On the way to the island, I ran into a lone tribble, perhaps Andorian.  Not terribly chatty, so I went on my way.

Remember I said that the claim in that Latin inscription was weak?  This, or rather that, by the large, modern bridge is the “Ponte Rotto”.

This fragment of an ancient Roman bridge is what’s left of the monumental Pons Aemelianus built by in the 2nd c. BC, between Trastevere and the Forum Boarium where the ships docked and there were huge markets for vegetables and animals and all sorts of things.  It was a Greek quarter, too.  Just on the edge is the church where as a seminarian I served for a couple years and directed a Gregorian chant schola of women who sang ethereally.

St. Bartholonew. This was the titular church of Card. George, late of Chicago, who is deeply deeply deeply deeply missed.

Again, this is in the clutches of the Sant’Egidiots, who uses altars as shelves for stuff and are determined to make every view of every corner and prospect cluttered.

Got a beautiful apse painting?  Let’s put something in front of it!

This time, I must admit, there were interesting things littering the altars… every single side altar.  These are relics of various modern martyrs, each altar being a different region or persecution, such as “Americas” or “Communism”.   On the one for “Europe” (no… don’t mention Islam!), is the Liturgy of the Hours book of French martyr Fr. Hamel brutally slain by an Islamic terrorist.

Since I am doing bridge inscriptions… Here’s an innocent little offering, that you should not have too much trouble unraveling.  Note the reference to “FABRICIUM”.

Here is the PONS FABRICIUS, also called the Ponte dei Quattro Capi, for reasons that will be made clearer.

This bridge originates from 62 BC.  There was a wooden bridge here, eventually replaced by Lucius Fabricius.  Think, “The Great Roman Fabrizio” and you will remember also this bridge.   This comes from the western bank of the Campus Martius over to the island in the middle of the Tiber, where since antiquity there have always been hospitals.  In ancient times there was a temple to the healing god Asclepius here, named in the Hippocratic Oath.  You can see the ancient inscription on the arch of the bridge: “L(UCIUS) FABRICIUS C(AI) F(ILIUS) CUR(ATOR) VIAR(UM) FACIUNDUM COERAVIT”  The Bridge of Cestius goes from the other side of the island to Trastevere.  It has been rebuilt a bunch of times.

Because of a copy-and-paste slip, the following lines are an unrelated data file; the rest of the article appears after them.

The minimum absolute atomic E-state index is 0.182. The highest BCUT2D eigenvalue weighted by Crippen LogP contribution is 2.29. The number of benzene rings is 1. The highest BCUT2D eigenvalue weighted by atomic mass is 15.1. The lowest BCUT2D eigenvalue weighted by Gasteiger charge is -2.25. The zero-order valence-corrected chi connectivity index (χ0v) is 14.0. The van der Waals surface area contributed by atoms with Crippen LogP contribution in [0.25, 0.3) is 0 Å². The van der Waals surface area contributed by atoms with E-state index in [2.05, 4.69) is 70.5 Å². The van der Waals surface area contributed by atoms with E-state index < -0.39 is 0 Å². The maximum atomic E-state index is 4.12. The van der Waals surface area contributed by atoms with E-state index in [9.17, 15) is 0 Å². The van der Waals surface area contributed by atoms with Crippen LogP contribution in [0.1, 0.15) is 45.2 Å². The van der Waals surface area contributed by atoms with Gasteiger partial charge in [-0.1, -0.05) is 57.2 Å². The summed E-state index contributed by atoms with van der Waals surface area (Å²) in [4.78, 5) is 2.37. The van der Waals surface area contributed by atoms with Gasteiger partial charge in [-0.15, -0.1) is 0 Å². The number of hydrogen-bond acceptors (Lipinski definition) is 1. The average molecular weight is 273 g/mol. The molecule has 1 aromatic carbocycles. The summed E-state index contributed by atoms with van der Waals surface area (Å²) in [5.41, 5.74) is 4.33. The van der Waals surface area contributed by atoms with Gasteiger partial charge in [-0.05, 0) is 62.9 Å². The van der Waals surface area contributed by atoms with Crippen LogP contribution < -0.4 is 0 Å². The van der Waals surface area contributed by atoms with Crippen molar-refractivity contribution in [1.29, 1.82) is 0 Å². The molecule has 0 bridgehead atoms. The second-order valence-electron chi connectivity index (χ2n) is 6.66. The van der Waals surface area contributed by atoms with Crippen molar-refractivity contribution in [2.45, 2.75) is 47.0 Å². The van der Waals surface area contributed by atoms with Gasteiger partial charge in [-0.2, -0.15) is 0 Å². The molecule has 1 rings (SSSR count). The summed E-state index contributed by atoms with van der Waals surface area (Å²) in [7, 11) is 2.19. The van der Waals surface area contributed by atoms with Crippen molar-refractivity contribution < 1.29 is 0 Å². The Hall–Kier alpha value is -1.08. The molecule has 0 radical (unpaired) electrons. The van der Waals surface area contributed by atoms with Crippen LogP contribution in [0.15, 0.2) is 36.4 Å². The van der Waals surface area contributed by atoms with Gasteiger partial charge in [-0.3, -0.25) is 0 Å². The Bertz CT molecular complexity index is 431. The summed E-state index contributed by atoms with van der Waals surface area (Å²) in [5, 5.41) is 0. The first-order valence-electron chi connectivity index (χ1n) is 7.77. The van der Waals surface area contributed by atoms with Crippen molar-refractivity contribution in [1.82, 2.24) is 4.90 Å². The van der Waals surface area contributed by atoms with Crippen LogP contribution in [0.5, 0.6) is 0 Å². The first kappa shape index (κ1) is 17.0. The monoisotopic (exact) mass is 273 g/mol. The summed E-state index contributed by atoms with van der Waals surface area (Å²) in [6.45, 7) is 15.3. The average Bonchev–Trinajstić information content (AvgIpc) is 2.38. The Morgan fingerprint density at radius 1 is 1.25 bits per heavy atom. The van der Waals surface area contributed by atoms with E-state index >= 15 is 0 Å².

The “four heads” come from a pair of “Janus” herms, which look in both directions.   There weren’t original to the bridge, but rather moved here from a nearby church.

Over on the Viale Trastevere, before crossing the river, you see a large monument of a guy in a top hat leaning on a wall by a thing with faces sticking up.  That’s the Roman poet, Er Belli!

Errand report: I was able to get my sewing stuff and made a repair to my rather tired and worn light alb I travel with.  It is kept these days at Ss. Trin for mass.  Also, I was able to score yesterday a thing to suppress splatters from pans while cooking.  In Italian a – great word, this – paraspruzzi!

Here are my cheese guys in the Campo de’ Fiori.   The stuff is amazing.  They’ve taken to me and I’ve been learning and sampling.

Some of the soft ripened cheeses, various milks.  The Robiola is really good.

I tried one called Barrà.  Beh!  A cow milk cheese.  In the photo above, in the front there is Pagliette, of goat.  These are the two I took home for supper.

Greetings to Mary on the way home.

I concluded the day by heading to church for Mass.  I am making myself sketch a little.

I’m terrible, but… you know, this is an extended time in Rome when I haven’t been hard at a job or studies or something.  I’m just .. living.  So, I want to do a few things I haven’t ever had time to do.  Anyway, I’d very much like to have even part of the gene that brings drawing skills.

My apartment is furnished with the most elegant of drinkware for an evenings’s Aperol.

Puntarelle, dressed with anchovy, garlic, a touch of white wine vinegar, oil and pepper.

The main event with pizza bianca.

Cold report.  Not worse.  I had a good night’s sleep.  I’m blasting it with vitamins and using other nasal interventions.  Cough has not worsened.

This is longish, so I’ll conclude.  Today, Mass for Benefactors.

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About Fr. John Zuhlsdorf

Fr. Z is the guy who runs this blog. o{]:¬)
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16 Responses to ROME DAY 8: Bridges, Inscriptions, Cheeses

  1. Markus says:

    Hey Fr., drawing skills are acquired and not genetic. Since you are drawing architecture, go to YouTube and check out “how to do perspective drawing” Once you learn the technique, including horizon points, your drawings will be great, with a little practice. Like everything, it appears to be hard until you learn the rules. Your “own style” will emerge.

  2. MitisVis says:

    Father,
    I have wanted to visit Rome and surrounding cities my whole life, but I’m afraid I may never have the opportunity. Your guided tours are a blessing, including the dining experiences. I guess many of us are just speechless, but rest assured we appreciate any and all ramblings about the Eternal City.
    Thanks

  3. ThePapalCount says: